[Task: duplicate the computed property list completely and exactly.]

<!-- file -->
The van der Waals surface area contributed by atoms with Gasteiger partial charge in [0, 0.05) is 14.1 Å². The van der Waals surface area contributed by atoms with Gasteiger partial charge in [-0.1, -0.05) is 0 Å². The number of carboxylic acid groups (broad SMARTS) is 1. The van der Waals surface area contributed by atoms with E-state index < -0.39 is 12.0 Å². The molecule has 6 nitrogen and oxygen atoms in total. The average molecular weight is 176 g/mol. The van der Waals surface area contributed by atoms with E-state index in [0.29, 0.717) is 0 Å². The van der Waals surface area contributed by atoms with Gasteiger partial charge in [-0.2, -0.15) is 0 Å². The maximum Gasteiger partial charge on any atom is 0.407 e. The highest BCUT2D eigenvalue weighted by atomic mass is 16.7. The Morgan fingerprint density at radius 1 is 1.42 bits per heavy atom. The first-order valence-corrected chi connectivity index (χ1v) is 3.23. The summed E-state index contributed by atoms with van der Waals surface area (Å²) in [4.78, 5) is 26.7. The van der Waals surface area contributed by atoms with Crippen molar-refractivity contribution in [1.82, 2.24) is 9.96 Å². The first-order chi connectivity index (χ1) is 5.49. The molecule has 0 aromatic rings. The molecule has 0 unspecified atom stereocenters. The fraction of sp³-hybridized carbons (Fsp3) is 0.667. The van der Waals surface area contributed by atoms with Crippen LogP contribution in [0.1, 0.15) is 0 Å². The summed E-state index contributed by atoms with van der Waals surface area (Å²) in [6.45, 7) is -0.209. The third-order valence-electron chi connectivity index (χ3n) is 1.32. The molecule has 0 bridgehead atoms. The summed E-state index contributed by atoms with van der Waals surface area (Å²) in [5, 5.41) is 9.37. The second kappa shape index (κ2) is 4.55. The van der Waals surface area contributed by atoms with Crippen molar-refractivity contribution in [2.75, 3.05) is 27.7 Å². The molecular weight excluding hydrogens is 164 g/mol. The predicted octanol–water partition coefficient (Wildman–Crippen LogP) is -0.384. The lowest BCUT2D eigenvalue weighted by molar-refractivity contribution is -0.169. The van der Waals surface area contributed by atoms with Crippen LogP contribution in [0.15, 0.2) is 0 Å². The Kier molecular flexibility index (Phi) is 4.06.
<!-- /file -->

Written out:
The van der Waals surface area contributed by atoms with Gasteiger partial charge in [0, 0.05) is 14.1 Å². The van der Waals surface area contributed by atoms with Gasteiger partial charge in [-0.1, -0.05) is 0 Å². The number of carboxylic acid groups (broad SMARTS) is 1. The van der Waals surface area contributed by atoms with E-state index < -0.39 is 12.0 Å². The molecule has 6 nitrogen and oxygen atoms in total. The average molecular weight is 176 g/mol. The van der Waals surface area contributed by atoms with E-state index in [0.29, 0.717) is 0 Å². The van der Waals surface area contributed by atoms with Gasteiger partial charge in [-0.2, -0.15) is 0 Å². The maximum Gasteiger partial charge on any atom is 0.407 e. The highest BCUT2D eigenvalue weighted by atomic mass is 16.7. The Morgan fingerprint density at radius 1 is 1.42 bits per heavy atom. The first-order valence-corrected chi connectivity index (χ1v) is 3.23. The summed E-state index contributed by atoms with van der Waals surface area (Å²) in [4.78, 5) is 26.7. The van der Waals surface area contributed by atoms with Crippen molar-refractivity contribution in [1.82, 2.24) is 9.96 Å². The first-order chi connectivity index (χ1) is 5.49. The molecule has 0 aromatic rings. The molecule has 0 unspecified atom stereocenters. The fraction of sp³-hybridized carbons (Fsp3) is 0.667. The van der Waals surface area contributed by atoms with Crippen LogP contribution in [0.1, 0.15) is 0 Å². The summed E-state index contributed by atoms with van der Waals surface area (Å²) in [6.45, 7) is -0.209. The third-order valence-electron chi connectivity index (χ3n) is 1.32. The molecule has 0 bridgehead atoms. The summed E-state index contributed by atoms with van der Waals surface area (Å²) in [5, 5.41) is 9.37. The second kappa shape index (κ2) is 4.55. The van der Waals surface area contributed by atoms with Crippen molar-refractivity contribution in [2.75, 3.05) is 27.7 Å². The molecular weight excluding hydrogens is 164 g/mol. The predicted octanol–water partition coefficient (Wildman–Crippen LogP) is -0.384. The lowest BCUT2D eigenvalue weighted by molar-refractivity contribution is -0.169. The van der Waals surface area contributed by atoms with Crippen LogP contribution in [0.15, 0.2) is 0 Å². The Kier molecular flexibility index (Phi) is 4.06.